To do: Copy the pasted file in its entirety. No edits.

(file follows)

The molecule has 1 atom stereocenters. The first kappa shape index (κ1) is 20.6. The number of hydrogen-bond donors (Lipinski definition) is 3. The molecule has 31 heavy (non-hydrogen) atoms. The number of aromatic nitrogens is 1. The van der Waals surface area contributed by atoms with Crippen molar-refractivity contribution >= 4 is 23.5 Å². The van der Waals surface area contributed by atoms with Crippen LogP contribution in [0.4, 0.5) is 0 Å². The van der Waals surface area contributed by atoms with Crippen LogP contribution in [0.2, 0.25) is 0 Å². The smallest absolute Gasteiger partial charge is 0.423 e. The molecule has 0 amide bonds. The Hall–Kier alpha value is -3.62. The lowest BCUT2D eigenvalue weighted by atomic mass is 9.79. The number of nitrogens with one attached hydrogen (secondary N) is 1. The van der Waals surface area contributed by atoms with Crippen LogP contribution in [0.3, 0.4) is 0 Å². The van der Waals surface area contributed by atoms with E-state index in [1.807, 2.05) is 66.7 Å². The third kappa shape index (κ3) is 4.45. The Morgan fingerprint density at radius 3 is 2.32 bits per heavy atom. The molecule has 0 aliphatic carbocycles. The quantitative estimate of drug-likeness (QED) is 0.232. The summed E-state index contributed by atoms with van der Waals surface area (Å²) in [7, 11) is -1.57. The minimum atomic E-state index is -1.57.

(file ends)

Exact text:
The molecule has 1 atom stereocenters. The first kappa shape index (κ1) is 20.6. The number of hydrogen-bond donors (Lipinski definition) is 3. The molecule has 31 heavy (non-hydrogen) atoms. The number of aromatic nitrogens is 1. The van der Waals surface area contributed by atoms with Crippen molar-refractivity contribution >= 4 is 23.5 Å². The van der Waals surface area contributed by atoms with Crippen LogP contribution in [0.4, 0.5) is 0 Å². The van der Waals surface area contributed by atoms with Crippen LogP contribution in [0.2, 0.25) is 0 Å². The smallest absolute Gasteiger partial charge is 0.423 e. The molecule has 0 amide bonds. The Hall–Kier alpha value is -3.62. The lowest BCUT2D eigenvalue weighted by atomic mass is 9.79. The number of nitrogens with one attached hydrogen (secondary N) is 1. The van der Waals surface area contributed by atoms with Crippen LogP contribution in [0.3, 0.4) is 0 Å². The van der Waals surface area contributed by atoms with E-state index in [1.807, 2.05) is 66.7 Å². The third kappa shape index (κ3) is 4.45. The Morgan fingerprint density at radius 3 is 2.32 bits per heavy atom. The molecule has 0 aliphatic carbocycles. The quantitative estimate of drug-likeness (QED) is 0.232. The summed E-state index contributed by atoms with van der Waals surface area (Å²) in [7, 11) is -1.57. The minimum atomic E-state index is -1.57.